After Recent Elections, Women’s Share Increases In 4 State Assemblies

Two in five women fielded by major parties won in Chhattisgarh, Madhya Pradesh, Mizoram, Rajasthan and Telangana elections

There has been a sharp increase in the share of women MLAs in four of the five states where state elections were held recently. Chhattisgarh, Telangana, Mizoram and Madhya Pradesh (MP) elected more women than in their last assembly polls and the highest ever in their electoral history. Only Rajasthan saw a marginal decline in these numbers.

In these five states, a total of 79 women candidates won across the 678 seats polled for, making for 11.6% of the winners.

Most women who won were fielded by the major parties, both national and regional – of the 180 of them, 42.7% won while 41.7% came second. Only two independent candidates were elected, both from Rajasthan.


Chhattisgarh elected 19 women to its new legislative assembly, increasing the share of women MLAs in the state to 21% from 14% in 2018. These wins mean that Chhattisgarh retains its position as the state with the highest proportion of women MLAs in India.

While the Bharatiya Janata Party (BJP) won with a clear majority in the state, its share of women MLAs is lower than that of the rival the Indian National Congress (INC). Of the 19 elected female MLAs, 11 (57.9%) were from INC and eight were from BJP. Over 61% of INC’s women candidates won their seats compared to 53% of BJP’s.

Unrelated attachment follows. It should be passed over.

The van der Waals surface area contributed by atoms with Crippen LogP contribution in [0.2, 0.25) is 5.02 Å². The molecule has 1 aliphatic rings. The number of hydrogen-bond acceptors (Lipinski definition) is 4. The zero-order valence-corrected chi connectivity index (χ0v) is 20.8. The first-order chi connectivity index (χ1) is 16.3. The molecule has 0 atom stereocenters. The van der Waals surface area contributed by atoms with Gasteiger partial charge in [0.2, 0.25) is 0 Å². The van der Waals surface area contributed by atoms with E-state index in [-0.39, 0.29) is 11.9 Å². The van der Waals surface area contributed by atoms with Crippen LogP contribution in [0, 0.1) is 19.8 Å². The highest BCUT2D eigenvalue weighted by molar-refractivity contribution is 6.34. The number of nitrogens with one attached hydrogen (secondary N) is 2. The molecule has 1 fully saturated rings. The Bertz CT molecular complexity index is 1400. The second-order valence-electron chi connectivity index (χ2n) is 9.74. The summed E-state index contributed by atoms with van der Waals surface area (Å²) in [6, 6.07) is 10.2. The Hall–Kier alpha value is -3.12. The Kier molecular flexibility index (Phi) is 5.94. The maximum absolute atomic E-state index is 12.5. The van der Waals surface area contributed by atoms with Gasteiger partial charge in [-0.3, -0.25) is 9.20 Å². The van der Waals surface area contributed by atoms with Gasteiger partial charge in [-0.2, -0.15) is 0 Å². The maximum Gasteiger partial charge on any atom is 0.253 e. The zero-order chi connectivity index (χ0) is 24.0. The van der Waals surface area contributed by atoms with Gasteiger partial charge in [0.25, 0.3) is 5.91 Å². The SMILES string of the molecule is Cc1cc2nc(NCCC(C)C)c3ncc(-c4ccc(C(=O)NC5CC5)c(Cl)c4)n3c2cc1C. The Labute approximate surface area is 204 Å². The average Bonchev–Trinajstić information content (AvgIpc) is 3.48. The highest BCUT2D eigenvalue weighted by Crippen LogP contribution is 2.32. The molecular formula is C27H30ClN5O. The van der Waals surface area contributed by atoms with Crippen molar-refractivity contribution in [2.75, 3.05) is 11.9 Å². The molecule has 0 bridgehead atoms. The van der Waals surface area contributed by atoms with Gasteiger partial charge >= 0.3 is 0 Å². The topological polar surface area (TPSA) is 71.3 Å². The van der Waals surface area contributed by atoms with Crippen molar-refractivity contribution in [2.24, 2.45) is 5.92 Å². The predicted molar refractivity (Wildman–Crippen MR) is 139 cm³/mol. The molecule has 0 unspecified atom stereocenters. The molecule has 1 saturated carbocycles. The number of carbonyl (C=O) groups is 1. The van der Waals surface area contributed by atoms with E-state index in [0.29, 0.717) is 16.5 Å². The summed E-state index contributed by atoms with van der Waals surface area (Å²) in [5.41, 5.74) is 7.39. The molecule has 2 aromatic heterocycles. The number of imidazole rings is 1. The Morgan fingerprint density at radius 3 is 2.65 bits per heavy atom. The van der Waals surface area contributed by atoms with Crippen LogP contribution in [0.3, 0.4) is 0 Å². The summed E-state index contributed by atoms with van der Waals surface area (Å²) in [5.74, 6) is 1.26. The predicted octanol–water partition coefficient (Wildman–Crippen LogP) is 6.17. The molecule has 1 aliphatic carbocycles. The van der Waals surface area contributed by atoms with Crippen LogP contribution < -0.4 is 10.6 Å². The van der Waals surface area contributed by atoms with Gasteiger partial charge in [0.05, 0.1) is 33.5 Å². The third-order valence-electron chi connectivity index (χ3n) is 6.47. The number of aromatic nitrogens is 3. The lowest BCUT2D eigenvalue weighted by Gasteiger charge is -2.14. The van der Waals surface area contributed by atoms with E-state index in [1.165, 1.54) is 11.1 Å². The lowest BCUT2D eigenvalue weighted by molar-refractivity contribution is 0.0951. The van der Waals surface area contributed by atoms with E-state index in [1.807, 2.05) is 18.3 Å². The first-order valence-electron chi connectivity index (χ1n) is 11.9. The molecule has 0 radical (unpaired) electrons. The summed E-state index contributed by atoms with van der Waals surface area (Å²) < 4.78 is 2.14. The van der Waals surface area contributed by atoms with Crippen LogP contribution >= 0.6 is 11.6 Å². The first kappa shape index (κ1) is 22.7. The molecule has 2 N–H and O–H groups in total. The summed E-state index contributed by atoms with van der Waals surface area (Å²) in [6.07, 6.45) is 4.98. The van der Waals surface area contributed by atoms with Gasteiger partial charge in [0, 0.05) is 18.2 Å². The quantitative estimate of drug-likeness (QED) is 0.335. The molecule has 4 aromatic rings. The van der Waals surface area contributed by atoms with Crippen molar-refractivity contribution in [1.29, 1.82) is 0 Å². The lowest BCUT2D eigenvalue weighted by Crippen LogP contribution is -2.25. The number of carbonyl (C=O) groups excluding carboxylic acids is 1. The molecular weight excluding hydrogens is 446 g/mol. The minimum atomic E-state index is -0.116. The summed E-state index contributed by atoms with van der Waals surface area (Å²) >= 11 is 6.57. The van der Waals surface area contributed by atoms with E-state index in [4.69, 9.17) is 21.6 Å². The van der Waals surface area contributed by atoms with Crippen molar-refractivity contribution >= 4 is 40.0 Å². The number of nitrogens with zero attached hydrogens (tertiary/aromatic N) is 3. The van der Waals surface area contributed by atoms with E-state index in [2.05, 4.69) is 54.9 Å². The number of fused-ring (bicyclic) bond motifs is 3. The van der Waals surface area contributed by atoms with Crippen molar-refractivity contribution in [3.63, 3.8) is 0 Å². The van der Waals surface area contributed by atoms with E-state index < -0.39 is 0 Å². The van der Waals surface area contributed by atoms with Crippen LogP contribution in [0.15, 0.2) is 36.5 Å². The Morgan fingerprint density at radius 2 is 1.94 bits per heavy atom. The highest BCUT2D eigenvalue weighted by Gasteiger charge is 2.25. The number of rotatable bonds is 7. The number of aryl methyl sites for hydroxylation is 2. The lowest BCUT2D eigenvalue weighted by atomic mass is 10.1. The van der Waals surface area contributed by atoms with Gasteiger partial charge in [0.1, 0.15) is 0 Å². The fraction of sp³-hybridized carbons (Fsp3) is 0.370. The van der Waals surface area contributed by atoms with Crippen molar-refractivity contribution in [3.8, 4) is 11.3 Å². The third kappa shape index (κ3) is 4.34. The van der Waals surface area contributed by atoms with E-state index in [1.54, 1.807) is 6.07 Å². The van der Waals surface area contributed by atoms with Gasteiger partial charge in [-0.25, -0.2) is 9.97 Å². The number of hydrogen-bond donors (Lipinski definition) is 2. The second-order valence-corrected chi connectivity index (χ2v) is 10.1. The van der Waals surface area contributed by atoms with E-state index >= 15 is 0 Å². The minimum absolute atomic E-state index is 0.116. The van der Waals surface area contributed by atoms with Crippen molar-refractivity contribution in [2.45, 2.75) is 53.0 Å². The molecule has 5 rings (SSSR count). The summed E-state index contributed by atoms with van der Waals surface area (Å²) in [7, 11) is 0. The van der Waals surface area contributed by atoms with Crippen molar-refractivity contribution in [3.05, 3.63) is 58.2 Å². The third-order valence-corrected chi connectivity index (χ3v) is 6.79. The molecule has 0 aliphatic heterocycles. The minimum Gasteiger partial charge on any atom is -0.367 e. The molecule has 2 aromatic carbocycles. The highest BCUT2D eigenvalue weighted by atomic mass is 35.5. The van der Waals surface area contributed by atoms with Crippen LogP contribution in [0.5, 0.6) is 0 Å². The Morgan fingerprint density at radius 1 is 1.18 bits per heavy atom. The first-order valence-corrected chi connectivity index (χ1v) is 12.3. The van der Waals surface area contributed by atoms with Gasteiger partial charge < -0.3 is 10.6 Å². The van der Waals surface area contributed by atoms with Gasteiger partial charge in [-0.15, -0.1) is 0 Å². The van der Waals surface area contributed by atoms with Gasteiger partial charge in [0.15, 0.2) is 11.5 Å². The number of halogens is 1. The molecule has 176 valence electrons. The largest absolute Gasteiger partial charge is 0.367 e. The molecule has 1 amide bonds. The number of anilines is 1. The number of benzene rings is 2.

BJP’s Laxmi Rajwade beat two-time MLA from INC, Paras Nath Rajwade, with a margin of 44,000 votes. She had the highest winning margin of all women candidates in the state. Former women and child development minister, Anila Bhendia, won with a margin of 35,000 votes from Dondi Lohara, making it her third consecutive win from the constituency.

Incumbent INC MLA Ambica Singhdeo lost her Baikunthpur seat to BJP’s Bhaiya Lal Rajwade by a margin of 25,000 votes. Singhdeo, a member of the royal family of Koriya, had defeated Rajwade in 2018.

Madhya Pradesh

The state elected 27 women candidates to its 230 member state assembly – 11.7% of all MLAs, up from the 9.1% in 2018. Of the 57 women candidates fielded by the INC and BJP, 43% won the elections – 21 of them belong to the BJP and six to the INC.

Krishna Gaur, the sitting BJP MLA from Govindpura, doubled her winning margin over the last election, winning by over 100,000 votes. This is the highest margin among all the 79 women who won. Gaur’s father-in-law, Babulal Gaur, is the former chief minister and was elected from Govindpura eight times.


In a historic election for women, Mizoram elected three women to its assembly, the highest-ever share of women MLAs since the state’s formation in 1987. The state had elected two women MLAs each in 1987 and 2014, the only female MLAs in the state’s history.

In the 2023 elections, two of the three candidates who won were from the Zoram People’s Movement (ZPM), an alliance of six regional parties that came together to form a single entity in 2017. The party broke the 36-year-old domination of INC and Mizo National Front (MNF) in the state by winning 27 of the 40 seats.

Vanlalawmpuii Chawngthu, the only former MLA in the list of female candidates, lost from Aizawl South-1 by 6,000 votes. She came third and lost to ZPM’s C Lalsawivunga.